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At previous employer, we built a system using Druid as the primary store of reporting data. The setup worked amazingly well with the size/cardinality of the data we had, but was constantly bottlenecked at paging segments in and out of RAM. Economically, we just couldn't justify a system with RAM big enough to hold the primary dataset. As the result, we had to prioritize data aggressively, focusing on the more recent transactions and locating them on the few servers with very high RAM that we did have. Historic data segments had to go through a lot of paging in/out of RAM. User experience on YTD (year-to-date) or YOY (year-over-year) reports really suffered as the result.

I don't have access to the original planning calculations anymore, but 375GB at $1520 would definitely have been a game changer in terms of performance/$, and I suspect be good enough to make the end user feel like the entire dataset was in memory.

Make sure you're looking at updated prices for ram too. 16x16GB of registered ECC DDR3 is about the same price and enormously faster.

Sure, but I believe we were limited by the available chassis to a lot lower than 16 slots.

Well the first google result for "1u 16 dimms" is a refurbished chassis+motherboard+PSU for a hundred bucks. Brand new costs more but not terribly so; the main cost is the ram whether you go 8 slots or 16.

These SSDs have situational uses but unless you want 10+ TB in one server you can get a system with >50% as much actual RAM for the same price.

It's not the cost. We ran standardized chassis, so whatever our ops had is what they had...

Would you choose to run with druid again?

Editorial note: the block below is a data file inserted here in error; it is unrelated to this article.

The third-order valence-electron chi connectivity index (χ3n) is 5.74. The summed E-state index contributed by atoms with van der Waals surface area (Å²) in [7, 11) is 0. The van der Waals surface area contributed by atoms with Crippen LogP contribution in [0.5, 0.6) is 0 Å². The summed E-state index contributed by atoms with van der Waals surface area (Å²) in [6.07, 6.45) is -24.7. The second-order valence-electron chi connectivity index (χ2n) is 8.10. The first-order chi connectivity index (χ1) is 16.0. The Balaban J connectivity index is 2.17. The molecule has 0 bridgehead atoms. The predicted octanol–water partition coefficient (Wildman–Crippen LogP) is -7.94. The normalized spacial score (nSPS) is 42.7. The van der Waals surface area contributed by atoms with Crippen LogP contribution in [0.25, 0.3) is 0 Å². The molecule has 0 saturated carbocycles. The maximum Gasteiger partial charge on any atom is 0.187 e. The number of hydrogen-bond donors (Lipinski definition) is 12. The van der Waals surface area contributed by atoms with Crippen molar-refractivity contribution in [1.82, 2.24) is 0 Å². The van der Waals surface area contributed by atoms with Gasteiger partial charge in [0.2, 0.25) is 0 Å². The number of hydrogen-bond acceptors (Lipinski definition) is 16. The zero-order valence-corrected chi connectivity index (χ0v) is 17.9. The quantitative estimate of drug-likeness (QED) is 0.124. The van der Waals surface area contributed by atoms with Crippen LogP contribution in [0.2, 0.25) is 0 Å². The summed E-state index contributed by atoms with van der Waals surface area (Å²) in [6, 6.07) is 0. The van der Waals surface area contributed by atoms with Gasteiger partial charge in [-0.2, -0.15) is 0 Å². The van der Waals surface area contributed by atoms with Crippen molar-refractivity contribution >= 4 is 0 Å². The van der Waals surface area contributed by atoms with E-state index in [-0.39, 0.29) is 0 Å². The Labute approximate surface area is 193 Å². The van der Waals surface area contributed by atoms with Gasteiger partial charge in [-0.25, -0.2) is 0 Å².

For that use case, absolutely! We made do with the version that could not even support label appends (limited joins). The current version would allow us a lot fewer workarounds.

The probabilistic hyperloglog data type is also a game changer compared to say redshift, but again it's only viable if you are dealing with counting (estimating) unique entities across billions of rows and super-wide dimension sets.

If you are doing a general purpose analytics store, Redshift is hard to beat because of reliability and ease of implementation.

Druid is a purpose-built race car. Redshift is a good cross-over - far less headache and can do almost any job good enough, but you won't have the tuning or performance (when tuned right) at scale. Although, I'm continuously impressed with what redshift actually can do, dispite the humble feature set.

Druid's main weakness is lack of SQL support, so it's not a great analyst datastore. You pretty much have to wrap it into a reporting app.

Hi sologoub - can you elaborate a bit on the tuning for Redshift you're referring to? What's the pain there? Asking because we're building a performance management product for Redshift, I'd love your input! lars at intermix dot io

What do you think of ClickHouse vis-a-vis Druid and Redshift?

Don't have any experience with that tech, but from reading the marketing landing page it sounds more akin to memSQL than Redshift, in that it seems to include options for streaming ingestion.

If I'm going to take on a similar project, I may POC memSQL or Citus DB, and possibly Big Query (if the project is built on Google Cloud as opposed to AWS or raw iron).

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